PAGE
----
Politicians Shouldn’t Play With Pandora’s Box
I didn’t have any plans to see the HBO movie Game Change. At least not until it was released for DVD distribution and I could get a copy from the library or from Netflix. So I figured it would be a while before I’d be able to say anything about the flick. But through a series of fortunate coincidences the family and I picked the perfect weekend to go away for a jaunt to Branson, Missouri. Not much for Branson’s general entertainment flavor, we spent most nights of our weekend at the resort in our room. We were channel surfing when we found HBO and discovered the movie had recently started. We saw Julianne Moore as Sarah Palin and, realizing our good fortune, we settled in to watch the show the rest of the show.
We came away from the movie highly impressed. I’ve seen Tina Faye do Sarah Palin and loved the campy mockery of the Republican Party’s former Vice President running mate. But Ms. Moore’s performance was a dead ringer for Ms. Palin. The performance was so doppelganger perfect I’d bet her family had to do a double take. The accent and mannerisms were so spot-on for the former Alaska Governor that I often forgot that I was watching somebody’s interpretation of actual events and not actual events. Ed Harris does a respectable job as John McCain. Watching Woody Harrelson play Steve Schmidt, the senior campaign strategist and advisor Mr. McCain, was a bit of a stretch. But Mr. Harrelson’s performance was very much enjoyable.
I was there to see the rise of Ms. Palin as Arizona Senator John McCain named her as his running mate. I watched Ms. Palin’s very first address to the public as the official second to Mr. McCain and wondered what could have been her appeal to so many conservatives. I saw the interviews she performed with Charles Gibson and Katie Couric and summed her up as an intellectual light weight with little interest in national or global current political events. I saw Ms. Palin’s speeches to her admiring fans. I heard her words full of conservative rhetoric and I heard the rancor and disdain for anyone who did not agree with her unique way of looking at the world. I heard Ms. Palin tell people about her lipstick and her pit bull attitude and her tenacity. But never once did I hear Ms. Palin talk about her vision or plan for the future and for things to come.
But I also heard all the rumors about all the difficulties dealing with the prima donna from Wasilla, Alaska. The team of people that vetted, or more appropriately failed to vet, Ms. Palin had to deal with the fact that they had figuratively reached into the proverbial Pandora’s Box and unleashed misery onto the world in the form of an egotistical ignoramus. The stories of conflicts between Ms. Palin and her handlers appeared in the media on a regular basis. What actually happened after her infamously unfavorable appearance with Ms. Couric? What was behind all the talk that she was depressed? What was the deal with the wardrobe investment? What could have possibly been the sequence of events that led to her one and only debate performance? What happened on the night that Mr. McCain lost his bid for the White House to Mr. Obama? Game Change fills in a lot of the holes.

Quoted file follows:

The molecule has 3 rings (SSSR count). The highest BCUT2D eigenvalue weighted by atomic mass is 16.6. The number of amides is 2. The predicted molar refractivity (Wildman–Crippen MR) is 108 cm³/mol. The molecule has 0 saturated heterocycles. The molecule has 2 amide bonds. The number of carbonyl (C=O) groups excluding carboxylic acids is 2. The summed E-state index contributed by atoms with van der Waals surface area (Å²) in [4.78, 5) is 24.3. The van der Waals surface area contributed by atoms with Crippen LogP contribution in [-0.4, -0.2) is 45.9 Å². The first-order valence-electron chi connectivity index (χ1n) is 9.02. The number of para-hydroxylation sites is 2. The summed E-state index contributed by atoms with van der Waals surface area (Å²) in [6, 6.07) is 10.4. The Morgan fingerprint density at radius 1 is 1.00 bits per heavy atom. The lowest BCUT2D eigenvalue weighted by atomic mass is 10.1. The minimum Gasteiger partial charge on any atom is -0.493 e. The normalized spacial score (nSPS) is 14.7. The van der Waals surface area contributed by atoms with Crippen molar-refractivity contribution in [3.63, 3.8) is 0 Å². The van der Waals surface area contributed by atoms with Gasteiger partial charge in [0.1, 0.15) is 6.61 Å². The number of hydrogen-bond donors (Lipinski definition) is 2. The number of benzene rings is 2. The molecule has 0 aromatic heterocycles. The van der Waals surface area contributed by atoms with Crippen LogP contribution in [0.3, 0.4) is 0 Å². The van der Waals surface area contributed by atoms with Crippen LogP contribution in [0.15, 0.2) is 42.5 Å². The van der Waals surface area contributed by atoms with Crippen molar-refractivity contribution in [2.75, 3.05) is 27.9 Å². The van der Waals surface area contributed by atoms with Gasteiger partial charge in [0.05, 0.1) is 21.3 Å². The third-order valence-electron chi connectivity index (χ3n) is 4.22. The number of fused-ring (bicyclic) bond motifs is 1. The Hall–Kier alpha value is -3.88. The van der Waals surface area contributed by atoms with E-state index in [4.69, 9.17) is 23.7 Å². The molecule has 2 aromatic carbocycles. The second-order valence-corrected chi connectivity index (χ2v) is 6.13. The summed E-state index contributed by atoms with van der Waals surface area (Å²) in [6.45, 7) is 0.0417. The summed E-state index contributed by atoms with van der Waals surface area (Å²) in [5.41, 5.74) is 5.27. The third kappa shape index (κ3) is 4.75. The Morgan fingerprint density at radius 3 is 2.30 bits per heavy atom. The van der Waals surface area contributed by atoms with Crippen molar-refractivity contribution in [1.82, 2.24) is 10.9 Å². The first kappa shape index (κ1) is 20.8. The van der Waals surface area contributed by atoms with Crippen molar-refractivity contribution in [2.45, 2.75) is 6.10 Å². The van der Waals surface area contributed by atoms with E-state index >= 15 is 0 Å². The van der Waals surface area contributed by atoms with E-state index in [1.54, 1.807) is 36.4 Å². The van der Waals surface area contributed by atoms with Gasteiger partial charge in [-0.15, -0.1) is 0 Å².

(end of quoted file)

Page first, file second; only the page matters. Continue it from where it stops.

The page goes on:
If you loved Ms. Palin before the movie there’s little doubt that you wouldn’t love her after. Then again, if you didn’t care for Ms. Palin before the movie there’s not much to sway your opinion. The movie isn’t meant to change your opinion either way. We see an unflattering story about Ms. Palin’s struggle with the demands of running for presidency. We see a story about people coming to terms with the fact that they may have done a deal with the devil in order to give their team the edge in its all or nothing bid for the nation’s highest office. We get a small glimpse of the character of the woman who was so intent on helping Mr. McCain achieve fame. Or then again, we get a glimpse at the character of a woman intent on making her own stab at notoriety.
The movie gives a glimpse of what life must have been like to participate in a presidential political campaign that people on the inside know is fatally flawed from its very beginning and cursed to lose. Mr. McCain, desperate to overcome the political strengths and superstardom of the man who could become America’s first black President. Running a conservative campaign in the wake of the aftermath of George “Dubya” Bush’s administration Mr. McCain was at a very distinct disadvantage. Mr. McCain could see that he wasn’t going to win anything based on conservative political principles. He needed something that would significantly change the race to his favor. What would pull the race back to his side? How could an old white geezer pull the spotlight back on himself?
Mr. McCain made the choice to put his campaign back on top by hooking up with a charismatic young thing that the conservative faithful could quickly learn to love. In all honesty Mr. McCain took a seriously big gamble that few rational men would take. The rest became history. Sarah Palin was actually picked to be our next Vice President of the United States. After all of this time it is still an unsettling thought. If nothing else the movie is a stark reminder of what some of us are willing to do to win a presidential campaign.